Capturing the Tallest Trees on Earth

A Survivor

Photographing big trees is always a challenge. It’s almost impossible to fit sprawling old sentinels into a frame in a way that does justice to their size or majesty. The first time I visited Redwoods National Park in northern California, I had a dinky point and shoot film camera and all I could think to do was aim my camera skywards. I ended up with a dull roll of tapering tree trunks. Oh well. Redwoods are practically immortal – they cannot be killed by fire or disease – they have no need for photographic indelibility.

This time visiting the Redwoods, I was better prepared, armed with my trusty Olympus E3 and seven years of daily practice at capturing life through a lens. I avoided the tired shot of trunks pointing at the sky and instead tried to find the faces in the trees. Many of these giants have stood for thousands of years, longer than most civilizations, and the passage of time is written on their bark, trunks and branches. In my quest for a few worthy portraits, the mighty Redwoods literally brought me to my knees.

Fire-scarred Redwood Portrait

Redwood Bark, impervious to almost everything

Doorway to a Redwood World

Redwood Self Portrait

Ok, one skyward shot: Rhododendrons & Redwoods!

About theblondecoyote

Mary Caperton Morton is a freelance science and travel writer with degrees in biology and geology and a master’s in science writing. A regular contributor to EARTH magazine, where her favorite beat is the Travels in Geology column, she has also written for the anthologies Best Women's Travel Writing 2010 and Best Travel Writing 2011. Mary is currently based in western Colorado. When she’s not at the computer she can usually be found outside -- hiking, skiing, climbing mountains and taking photographs. Visit her website at
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10 Responses to Capturing the Tallest Trees on Earth

  1. Looks like you are heading north … if you are going to Washington State, then I strongly recommend you go check out the Enchanted Lakes in the central Cascades if you have not already been there. Pristine high alpine lakes. It’s exquisite. You have to reserve months ahead but there is a daily lottery and some people drop out creating openings. Relatively very few people ever see this area.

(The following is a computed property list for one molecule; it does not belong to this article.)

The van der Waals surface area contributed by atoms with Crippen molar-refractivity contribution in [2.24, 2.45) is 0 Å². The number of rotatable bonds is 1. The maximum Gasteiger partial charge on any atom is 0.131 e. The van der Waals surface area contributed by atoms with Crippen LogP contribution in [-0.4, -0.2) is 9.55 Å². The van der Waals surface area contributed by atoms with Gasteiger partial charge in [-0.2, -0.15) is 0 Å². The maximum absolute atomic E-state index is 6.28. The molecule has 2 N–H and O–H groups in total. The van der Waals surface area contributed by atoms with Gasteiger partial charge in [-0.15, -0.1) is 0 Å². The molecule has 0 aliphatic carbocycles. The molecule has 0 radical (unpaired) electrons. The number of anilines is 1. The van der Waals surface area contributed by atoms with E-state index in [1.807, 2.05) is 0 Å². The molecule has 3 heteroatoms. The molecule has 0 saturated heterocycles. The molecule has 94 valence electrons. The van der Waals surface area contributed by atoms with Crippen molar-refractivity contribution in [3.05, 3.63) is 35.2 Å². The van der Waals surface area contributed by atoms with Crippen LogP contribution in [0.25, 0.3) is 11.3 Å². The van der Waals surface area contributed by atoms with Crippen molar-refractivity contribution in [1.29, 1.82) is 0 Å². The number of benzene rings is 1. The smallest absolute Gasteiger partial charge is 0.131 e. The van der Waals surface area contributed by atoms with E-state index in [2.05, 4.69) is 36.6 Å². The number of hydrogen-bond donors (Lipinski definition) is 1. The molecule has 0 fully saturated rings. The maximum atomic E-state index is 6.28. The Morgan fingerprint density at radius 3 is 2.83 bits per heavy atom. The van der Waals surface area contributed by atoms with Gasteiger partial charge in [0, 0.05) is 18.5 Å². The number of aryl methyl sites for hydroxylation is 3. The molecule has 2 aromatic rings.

2. Great, now I have another place on my bucket list. You got to quit doing this. I am getting older and my list keeps getting longer!!!!shalom en theos…jim†††

  3. I went to Yosemite when I was younger! I loved it and it’s so amazing. If I were to go back I’d take so many pictures even the classic looking up photo. ahaha! But there are no pictures of the massive pinecones!!

  4. LA Edwards says:

    I Love your life! I remember being at the redwood forest as a kid with my parents, driving through the tree. Is it still there?

  5. ritaroberts says:

    Wow Mary,those Redwood trees are so majestic and your photo’s brilliant. The skyward shot says it all. Wonderful.

  6. Don West says:

    Those trees put a new perspective on our little short lives don’t they? When the Mayflower landed, those very trees you photographed were there minding the forest and not looking much different than they do today. Oh the stories they could tell of the things they’ve seen from way up at the top…

  7. I usually enjoy your blog entries for the stories. Today, I enjoyed the photos! You really outdid yourself! They’re wonderful! If, in the near future, you feel like you’re being followed….. please don’t be scared, it’s just me enjoying the trip!

  8. Rachael says:

    Wow those trees are incredible!!

  9. martin watkins says:

    I grew up in the Redwoods of NorCal, climbing them, playing among them, (there’s no better fort than redwood stump) and to this day all it takes is a short stroll into the woods to feel “home” again.

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